I seemed that regardless of our seating arrangement on trips, our CO was always the person in the group that ended up sitting next to annoying people or a crying kid. The crying kid was on the Yokosuka flight -- it was a very long flight. Waiting for transportation is self-explanatory. Immortal Porpoises joke, which I won't tell now, is unusual.




These flowers were hand crafted "Origami" and took extensive work over several weeks. They were made for a very special loved one.

When I find my slides, someday, I have several more to post. A two foot pipe and match, a record plaque, Foam rubber bowling ball with pins signed by all that were part of the group.

If anyone would like to post a gift as above you can email me the picture with you comments --- email: gifts@pastuart.com



I made the Paint Palette as a departing gift for a good friend when he left Gitmo. He's the guy that got me started. I choose a palette because he is a man of many talents; painting bei;ng one of them. In each spot that would be for a paint color I inserted things that were appropriate to his stay at Gitmo and some things we did together. For reference, each paint spot is two inches in diameter. Starting with the bottom left spot and working clockwise they are:

The six brushes where made with hair from my wife (the long one), our three kids, our pet dog and mine.






The bowling ball and pin were made by my wife. They were made for a special friend when they were transferred to a Norfolk station. My wife had all the department personnel and other friends sign the bowling pin. She also made a memory book. Typically, most people used images of what would be extravagant living on the Guantanamo base, actually anywhere; like mansions, personal jets and a yacth. My wife took the opposite tack. Filled the book with images of worse places and things. By accident the cover was put on the back. So she labelled it, "Your Backward-Upside-Down Memory Book."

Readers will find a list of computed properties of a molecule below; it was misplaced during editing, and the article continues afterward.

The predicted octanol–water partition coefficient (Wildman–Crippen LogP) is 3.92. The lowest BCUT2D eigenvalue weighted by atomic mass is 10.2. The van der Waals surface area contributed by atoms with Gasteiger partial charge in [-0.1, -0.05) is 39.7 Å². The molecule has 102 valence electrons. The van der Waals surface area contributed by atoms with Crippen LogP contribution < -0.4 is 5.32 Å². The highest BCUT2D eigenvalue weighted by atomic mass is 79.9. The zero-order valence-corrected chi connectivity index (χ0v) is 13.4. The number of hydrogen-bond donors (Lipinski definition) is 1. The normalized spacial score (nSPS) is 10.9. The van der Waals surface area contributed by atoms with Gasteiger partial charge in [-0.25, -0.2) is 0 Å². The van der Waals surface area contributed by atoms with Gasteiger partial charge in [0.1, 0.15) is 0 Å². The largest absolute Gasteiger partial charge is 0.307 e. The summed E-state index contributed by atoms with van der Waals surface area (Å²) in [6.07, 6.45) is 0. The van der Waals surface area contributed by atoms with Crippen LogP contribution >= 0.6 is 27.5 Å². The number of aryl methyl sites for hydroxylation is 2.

At the going away party I arranged, I made the below name plates. Each name plate had a representation of something the person like to do. It a good thing I took a picture. I was going to collect them afterwards but everyone what theirs as a keep sake.


We received a letter from the daughter of a dear friend, informing us that her dad was going to be ninety. She wants his birthday to be very special, so she has asked his friends, near and far, old and new, to write a note of their association with him, gather memorabilia they might have, such as picture, and send it to her. She will assemble it into a package and present it to him on his birthday. Wow, what a great idea. The letter I wrote is below: